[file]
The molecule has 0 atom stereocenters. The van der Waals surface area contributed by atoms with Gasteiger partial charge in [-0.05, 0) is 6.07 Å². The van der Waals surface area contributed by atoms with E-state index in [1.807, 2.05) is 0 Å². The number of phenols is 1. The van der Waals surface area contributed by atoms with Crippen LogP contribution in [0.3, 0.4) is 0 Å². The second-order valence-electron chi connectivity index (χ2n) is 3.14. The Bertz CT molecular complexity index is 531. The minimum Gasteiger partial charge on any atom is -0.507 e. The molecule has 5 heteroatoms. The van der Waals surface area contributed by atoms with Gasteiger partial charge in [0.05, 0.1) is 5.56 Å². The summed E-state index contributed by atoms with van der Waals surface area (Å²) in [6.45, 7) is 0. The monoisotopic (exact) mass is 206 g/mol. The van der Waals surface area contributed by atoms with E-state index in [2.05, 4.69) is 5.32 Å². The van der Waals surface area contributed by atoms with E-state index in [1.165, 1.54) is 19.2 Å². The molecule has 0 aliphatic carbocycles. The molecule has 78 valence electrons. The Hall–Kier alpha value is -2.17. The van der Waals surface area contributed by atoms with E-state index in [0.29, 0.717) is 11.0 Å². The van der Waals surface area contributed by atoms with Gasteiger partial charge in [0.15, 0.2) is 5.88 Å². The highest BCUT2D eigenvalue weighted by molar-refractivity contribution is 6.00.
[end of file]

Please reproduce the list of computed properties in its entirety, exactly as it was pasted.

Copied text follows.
The molecule has 0 atom stereocenters. The van der Waals surface area contributed by atoms with Gasteiger partial charge in [-0.05, 0) is 6.07 Å². The van der Waals surface area contributed by atoms with E-state index in [1.807, 2.05) is 0 Å². The number of phenols is 1. The van der Waals surface area contributed by atoms with Crippen LogP contribution in [0.3, 0.4) is 0 Å². The second-order valence-electron chi connectivity index (χ2n) is 3.14. The Bertz CT molecular complexity index is 531. The minimum Gasteiger partial charge on any atom is -0.507 e. The molecule has 5 heteroatoms. The van der Waals surface area contributed by atoms with Gasteiger partial charge in [0.05, 0.1) is 5.56 Å². The summed E-state index contributed by atoms with van der Waals surface area (Å²) in [6.45, 7) is 0. The monoisotopic (exact) mass is 206 g/mol. The van der Waals surface area contributed by atoms with E-state index in [2.05, 4.69) is 5.32 Å². The van der Waals surface area contributed by atoms with E-state index in [1.165, 1.54) is 19.2 Å². The molecule has 0 aliphatic carbocycles. The molecule has 78 valence electrons. The Hall–Kier alpha value is -2.17. The van der Waals surface area contributed by atoms with E-state index in [0.29, 0.717) is 11.0 Å². The van der Waals surface area contributed by atoms with Gasteiger partial charge in [0.15, 0.2) is 5.88 Å². The highest BCUT2D eigenvalue weighted by molar-refractivity contribution is 6.00.